Notice what happens with your eyes when you need to remember something and you stop what you are doing and instinctively look up. The self-talk mind chatter instantly stops as if your mind, like a computer, is searching for a file on the hard disk. In other words to recollect something, you naturally stop the chatter and your eyes naturally look up! This is a kind of inner yoga posture, or mudra, that helps quiet the mind.

Swami Kriyananda, in his popular book on meditation, "Awaken to Superconsciousness," describes meditation as the art of listening. Here, too, when we strain to hear someone we cock our head slightly to the side as if to turn our "good" ear in their direction, and the mind chatter instantly quiets.

Thus in meditation we should both look up and listen. These two "mudras" of meditation are very effective poses to assume in order to have a deeper and more satisfying meditation. (There's no need to cock your head to one side, however!) Like the rural railroad crossing signs say: STOP, LOOK, AND LISTEN! This is the art of meditation.

In deeper states of meditation, the inner astral lights (and the "spiritual eye") and the inner astral sounds (of Aum and of the chakras) are seen and heard in each of these places: the PBE for the one, and inside the right ear for the other. Thus adapting these meditation mudras helps prepare you for the appearance of these inner astral guides to appear to you in meditation. They can, with proper instruction, guide toward superconsciousness. As this article is not about such a lofty topic I will say no more than to point to a deeper purpose for these using these meditation "mudras" (as I call them).

Well, happy meditating!


Nayaswami Hriman

Saturday, September 14, 2013

How Science Has Contributed to Spirituality!

For those of who you are "among the faithful, in the choir," these reflections are not for you. On the other hand, if you sometimes despair or at least feel frustrated by the scoffers who surround you, maybe here you can pick up a few tantalizing tidbits to use during "Happy Hour" over tea or at the breakfast table, or water cooler.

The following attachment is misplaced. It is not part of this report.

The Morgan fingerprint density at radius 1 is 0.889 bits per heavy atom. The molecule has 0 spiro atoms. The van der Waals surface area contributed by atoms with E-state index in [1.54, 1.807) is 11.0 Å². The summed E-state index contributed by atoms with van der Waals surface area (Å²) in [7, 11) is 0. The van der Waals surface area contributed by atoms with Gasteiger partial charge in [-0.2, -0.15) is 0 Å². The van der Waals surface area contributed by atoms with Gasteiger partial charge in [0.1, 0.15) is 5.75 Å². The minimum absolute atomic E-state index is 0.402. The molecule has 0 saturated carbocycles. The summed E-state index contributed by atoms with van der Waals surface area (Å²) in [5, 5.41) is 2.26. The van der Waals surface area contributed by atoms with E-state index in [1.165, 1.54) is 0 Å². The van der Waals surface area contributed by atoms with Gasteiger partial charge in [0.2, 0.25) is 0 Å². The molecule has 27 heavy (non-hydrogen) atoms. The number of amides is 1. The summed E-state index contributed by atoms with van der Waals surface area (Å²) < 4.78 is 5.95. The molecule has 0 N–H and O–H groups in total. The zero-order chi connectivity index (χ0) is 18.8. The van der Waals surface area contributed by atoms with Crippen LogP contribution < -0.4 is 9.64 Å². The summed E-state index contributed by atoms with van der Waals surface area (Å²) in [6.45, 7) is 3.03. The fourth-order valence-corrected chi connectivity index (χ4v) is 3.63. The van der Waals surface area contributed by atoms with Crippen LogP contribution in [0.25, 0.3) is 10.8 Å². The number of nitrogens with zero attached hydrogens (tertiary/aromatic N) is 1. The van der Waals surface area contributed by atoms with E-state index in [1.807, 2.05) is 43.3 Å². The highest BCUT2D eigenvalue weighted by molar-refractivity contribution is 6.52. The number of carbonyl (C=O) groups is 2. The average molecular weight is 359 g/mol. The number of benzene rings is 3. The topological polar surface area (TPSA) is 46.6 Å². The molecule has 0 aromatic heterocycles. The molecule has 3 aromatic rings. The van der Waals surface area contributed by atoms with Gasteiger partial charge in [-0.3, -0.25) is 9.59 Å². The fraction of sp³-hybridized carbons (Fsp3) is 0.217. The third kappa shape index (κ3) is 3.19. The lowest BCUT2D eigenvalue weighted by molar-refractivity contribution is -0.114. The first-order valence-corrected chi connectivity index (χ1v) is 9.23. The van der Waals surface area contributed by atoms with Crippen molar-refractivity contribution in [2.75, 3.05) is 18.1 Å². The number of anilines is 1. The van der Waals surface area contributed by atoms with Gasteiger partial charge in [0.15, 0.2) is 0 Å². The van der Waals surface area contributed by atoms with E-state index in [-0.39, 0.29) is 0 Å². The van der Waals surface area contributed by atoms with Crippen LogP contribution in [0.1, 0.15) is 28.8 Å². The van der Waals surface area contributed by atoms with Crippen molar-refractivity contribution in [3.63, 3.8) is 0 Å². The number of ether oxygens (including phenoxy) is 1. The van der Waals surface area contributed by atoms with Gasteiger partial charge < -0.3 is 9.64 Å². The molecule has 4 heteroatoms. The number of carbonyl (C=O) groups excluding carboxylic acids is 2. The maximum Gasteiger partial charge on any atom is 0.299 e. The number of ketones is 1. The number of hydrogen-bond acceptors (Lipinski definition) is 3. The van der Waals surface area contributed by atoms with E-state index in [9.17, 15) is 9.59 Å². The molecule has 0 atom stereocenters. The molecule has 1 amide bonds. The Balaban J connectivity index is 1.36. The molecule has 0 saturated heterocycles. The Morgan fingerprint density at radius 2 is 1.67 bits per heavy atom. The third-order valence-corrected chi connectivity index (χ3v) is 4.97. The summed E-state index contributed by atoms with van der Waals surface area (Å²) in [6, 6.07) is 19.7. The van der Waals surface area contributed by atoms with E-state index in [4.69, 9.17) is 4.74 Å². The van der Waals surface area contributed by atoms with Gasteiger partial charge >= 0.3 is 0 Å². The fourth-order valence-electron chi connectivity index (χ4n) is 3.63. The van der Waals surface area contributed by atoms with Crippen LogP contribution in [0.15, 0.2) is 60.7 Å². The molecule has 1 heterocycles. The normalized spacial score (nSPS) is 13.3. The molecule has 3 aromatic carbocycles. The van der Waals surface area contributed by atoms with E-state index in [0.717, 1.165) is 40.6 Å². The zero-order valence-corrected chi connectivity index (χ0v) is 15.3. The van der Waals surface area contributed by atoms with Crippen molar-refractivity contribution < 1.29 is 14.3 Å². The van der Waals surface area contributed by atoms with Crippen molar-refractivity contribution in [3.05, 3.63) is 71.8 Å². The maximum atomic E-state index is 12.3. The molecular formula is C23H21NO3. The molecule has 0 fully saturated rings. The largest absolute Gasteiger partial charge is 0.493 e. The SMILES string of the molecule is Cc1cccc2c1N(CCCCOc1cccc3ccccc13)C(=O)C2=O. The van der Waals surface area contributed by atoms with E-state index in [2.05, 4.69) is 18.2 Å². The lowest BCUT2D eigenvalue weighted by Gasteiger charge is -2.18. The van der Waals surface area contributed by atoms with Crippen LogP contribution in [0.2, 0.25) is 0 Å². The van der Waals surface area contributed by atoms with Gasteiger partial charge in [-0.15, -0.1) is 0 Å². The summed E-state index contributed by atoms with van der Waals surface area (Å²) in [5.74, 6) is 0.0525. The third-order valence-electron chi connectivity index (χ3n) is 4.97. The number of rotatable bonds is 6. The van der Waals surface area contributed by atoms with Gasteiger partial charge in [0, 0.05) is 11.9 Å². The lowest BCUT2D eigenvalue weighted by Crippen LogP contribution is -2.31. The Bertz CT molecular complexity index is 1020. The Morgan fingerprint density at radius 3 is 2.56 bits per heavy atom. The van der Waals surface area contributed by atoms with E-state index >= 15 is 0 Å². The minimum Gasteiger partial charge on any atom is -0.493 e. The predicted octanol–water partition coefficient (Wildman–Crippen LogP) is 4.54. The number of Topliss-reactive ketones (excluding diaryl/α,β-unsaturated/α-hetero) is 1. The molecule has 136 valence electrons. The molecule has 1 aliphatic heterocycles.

Put aside religion, now, for a moment. Put aside devotion, rituals, gurus, saviors, the Blessed Virgin (yes, there's only one left), etc. etc.

I'm not a student of science. I flunked high school physics (well, ok, I passed, but only on the curve). I find it difficult to change the oil in my car. Tires, well, no problem, but there I stop.

I remember the day that I realized that even my parents were now recycling paper, glass, and aluminum. Wow, I thought. This is like the 100th monkey. It's happening.

Somewhere between Galileo and Sir Isaac Newton, and Albert Einstein, science, based on the simple credo of observation, measurement and experimentation, has revealed to us a world far stranger than fiction. String theory? Hey, they admit there will never be a proof! Billions of galaxies? Can't go there....too big. How many light years to the nearest star? What do you mean my body is mostly space? In the now outdated book, "Holographic Universe," the author avers that scientists contend that in a cubic foot of empty space is more latent energy than in the calculated mass of the entire universe. Gee, did I get that wrong? Re-read it!

I am not the first, no, on reflection, I'm the last.....person to note that science looks more like a page out of the hoary Vedas than it does resemble test tubes in a laboratory.

Albert Einstein's revelation (and it is nothing less than) that matter is the same as and has as its underlying reality ENERGY has broken down all barriers of caste, creed, race, gender, animate, inanimate and everything else in between. While some 20th century commentators at first grasped one end of the conclusive spectrum in saying that this means that nothing is real; nothing matters; it's all relative to what you want; it's all random, only electrical impulses bouncing around your brain.......do what you like; do what feels good.......